Mayor's Office for People with Disabilities
Steps for Improving Access and Business
The Americans with Disabilities Act (ADA) is a comprehensive Federal civil rights law that requires equal opportunity and access for individuals with disabilities to the goods and services offered by the more than 6 million businesses in the United States . Knowledge and understanding of the requirements of the ADA are essential to compliance.
While the ADA was signed into law over 17 years ago, businesses continue to struggle with understanding their obligations. Many businesses covered by Title III of the ADA do not realize that they are required to do what is readily achievable in order to remove existing architectural and communication barriers. Readily achievable barrier removal is defined as barriers which can be removed without much difficulty or expense. There is a misperception that if no alterations have been undertaken then there is no requirement to address accessibility. The ADA does not contain a grandfather clause. A lack of knowledge and understanding of the ADA 's requirements does not exempt a business from compliance.
Readily achievable barrier removal may involve designing an accessible route from the parking lot to the business, mounting dispensers in accessible locations and altering a portion of a service counter to make it accessible. The obligation to provide access to a facility and remove barriers is on-going and can be intimidating to small businesses and organizations. Providing access and removing barriers is not only the law, it also makes good business sense.
Other examples of barrier removal include but are not limited to:
- Creating designated accessible parking spaces
- Installing ramps
- Making curb cuts in sidewalks and entrances
- Widening doors
- Installing offset hinges to widen doorways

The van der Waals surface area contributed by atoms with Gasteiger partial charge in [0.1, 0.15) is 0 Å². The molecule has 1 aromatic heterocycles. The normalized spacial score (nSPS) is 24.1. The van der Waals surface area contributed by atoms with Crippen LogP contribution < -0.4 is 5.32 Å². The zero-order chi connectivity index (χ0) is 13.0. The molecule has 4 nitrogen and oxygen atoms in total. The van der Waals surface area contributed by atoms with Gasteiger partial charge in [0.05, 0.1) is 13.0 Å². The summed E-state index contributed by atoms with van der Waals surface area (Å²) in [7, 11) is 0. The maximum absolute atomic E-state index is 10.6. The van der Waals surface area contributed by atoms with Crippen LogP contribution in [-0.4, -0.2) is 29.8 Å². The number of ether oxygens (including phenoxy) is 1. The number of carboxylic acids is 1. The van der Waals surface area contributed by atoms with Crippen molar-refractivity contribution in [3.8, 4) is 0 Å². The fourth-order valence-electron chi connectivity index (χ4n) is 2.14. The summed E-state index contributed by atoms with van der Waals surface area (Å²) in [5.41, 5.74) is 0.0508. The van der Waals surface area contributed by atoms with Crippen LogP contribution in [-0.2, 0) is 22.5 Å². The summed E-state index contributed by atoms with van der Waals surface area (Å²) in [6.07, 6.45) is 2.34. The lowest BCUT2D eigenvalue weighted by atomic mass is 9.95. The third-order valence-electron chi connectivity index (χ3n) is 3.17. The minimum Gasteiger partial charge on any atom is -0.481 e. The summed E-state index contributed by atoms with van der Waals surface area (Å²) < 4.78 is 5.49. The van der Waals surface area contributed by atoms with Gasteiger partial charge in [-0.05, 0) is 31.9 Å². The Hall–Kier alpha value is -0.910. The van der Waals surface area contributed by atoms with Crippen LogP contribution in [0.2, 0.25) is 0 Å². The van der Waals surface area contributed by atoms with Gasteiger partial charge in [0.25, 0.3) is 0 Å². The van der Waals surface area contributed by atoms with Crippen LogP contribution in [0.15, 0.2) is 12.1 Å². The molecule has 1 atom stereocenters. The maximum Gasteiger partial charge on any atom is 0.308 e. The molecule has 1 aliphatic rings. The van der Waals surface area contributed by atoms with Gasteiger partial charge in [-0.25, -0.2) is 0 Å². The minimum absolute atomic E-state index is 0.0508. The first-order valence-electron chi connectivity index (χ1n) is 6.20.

- Eliminating a turnstile or providing an alternative accessible path
- Installing accessible door hardware
- Repositioning shelves
- Rearranging tables, chairs, vending machines, display racks, and other furniture
- Installing grab bars in toilet stalls
- Rearranging toilet partitions to increase maneuvering space
- Insulating lavatory pipes under sinks to prevent burns
- Installing a raised toilet seat
- Installing a full-length bathroom mirror
- Repositioning the paper towel dispenser in a bathroom
- Installing an accessible paper cup dispenser at an existing inaccessible water fountain
- Repositioning telephones
- Adding raised markings on elevator control buttons
- Removing high pile, low density carpeting or
- Installing flashing alarm lights
Steps for Improving Access and Business
The Title III regulations prioritize Barrier Removal for public accommodations as follows:
- A public accommodation should take measures to provide access to a place of public accommodation from public sidewalks, parking, or public transportation. These measures include, for example, installing an entrance ramp, widening entrances, and providing accessible parking spaces.
- A public accommodation should take measures to provide access to those areas of a place of public accommodation where goods and services are made available to the public. These measures include, for example, adjusting the layout of display racks, rearranging tables, widening doors, and installing ramps.
- A public accommodation should take measures to provide access to restroom facilities. These measures include, for example, removal of obstructing furniture or vending machines, widening of doors, installation of ramps, providing accessible signage, widening of toilet stalls, and installation of grab bars.
- A public accommodation should take any other measures necessary to provide access to the goods, services, facilities, privileges, advantages, or accommodations of a place of public accommodation. These measures would include: Providing Brailed and raised character signage and providing visual alarms.
The requirement to do what is readily achievable in removing existing barriers is an on-going obligation for places of public accommodation. If something is not readily achievable at the moment then the place of public accommodation should examine how it will address removing that barrier in the future.
If barrier removal is not readily achievable because it would result in a fundamental alteration in the goods or services offered by a public accommodation or in an undue burden, the public accommodation shall make its goods, services, facilities, privileges, advantages, or accommodations available through alternative methods, if those methods are readily achievable. When determining if something is an undue financial burden a place of public accommodation should consider any tax deductions that are available under IRS Tax Code 190. Businesses can take a $15,000 deduction for the removal of barriers. A tax credit is available for small businesses, less then $1,000,000 in gross revenue or 30 or fewer employees, of up to $10,000 for expenses in removing barriers.
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